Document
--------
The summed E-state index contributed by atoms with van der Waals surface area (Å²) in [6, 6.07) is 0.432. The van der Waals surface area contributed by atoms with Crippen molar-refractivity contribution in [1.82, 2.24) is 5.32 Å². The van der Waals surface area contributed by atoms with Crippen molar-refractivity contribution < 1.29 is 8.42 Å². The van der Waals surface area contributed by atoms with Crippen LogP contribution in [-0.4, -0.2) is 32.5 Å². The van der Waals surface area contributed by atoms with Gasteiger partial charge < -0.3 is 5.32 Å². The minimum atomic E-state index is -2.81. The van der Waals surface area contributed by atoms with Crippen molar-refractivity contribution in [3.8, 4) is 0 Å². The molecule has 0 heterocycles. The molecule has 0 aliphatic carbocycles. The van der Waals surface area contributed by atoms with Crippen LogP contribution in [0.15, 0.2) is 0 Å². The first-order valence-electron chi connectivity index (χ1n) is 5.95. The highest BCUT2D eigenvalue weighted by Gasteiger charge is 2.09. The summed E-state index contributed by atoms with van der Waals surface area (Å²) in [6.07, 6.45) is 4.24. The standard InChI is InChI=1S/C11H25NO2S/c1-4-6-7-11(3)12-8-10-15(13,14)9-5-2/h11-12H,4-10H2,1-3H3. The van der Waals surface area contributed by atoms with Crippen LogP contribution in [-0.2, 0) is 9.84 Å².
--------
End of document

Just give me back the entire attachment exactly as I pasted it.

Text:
The summed E-state index contributed by atoms with van der Waals surface area (Å²) in [6, 6.07) is 0.432. The van der Waals surface area contributed by atoms with Crippen molar-refractivity contribution in [1.82, 2.24) is 5.32 Å². The van der Waals surface area contributed by atoms with Crippen molar-refractivity contribution < 1.29 is 8.42 Å². The van der Waals surface area contributed by atoms with Crippen LogP contribution in [-0.4, -0.2) is 32.5 Å². The van der Waals surface area contributed by atoms with Gasteiger partial charge < -0.3 is 5.32 Å². The minimum atomic E-state index is -2.81. The van der Waals surface area contributed by atoms with Crippen molar-refractivity contribution in [3.8, 4) is 0 Å². The molecule has 0 heterocycles. The molecule has 0 aliphatic carbocycles. The van der Waals surface area contributed by atoms with Crippen LogP contribution in [0.15, 0.2) is 0 Å². The first-order valence-electron chi connectivity index (χ1n) is 5.95. The highest BCUT2D eigenvalue weighted by Gasteiger charge is 2.09. The summed E-state index contributed by atoms with van der Waals surface area (Å²) in [6.07, 6.45) is 4.24. The standard InChI is InChI=1S/C11H25NO2S/c1-4-6-7-11(3)12-8-10-15(13,14)9-5-2/h11-12H,4-10H2,1-3H3. The van der Waals surface area contributed by atoms with Crippen LogP contribution in [-0.2, 0) is 9.84 Å².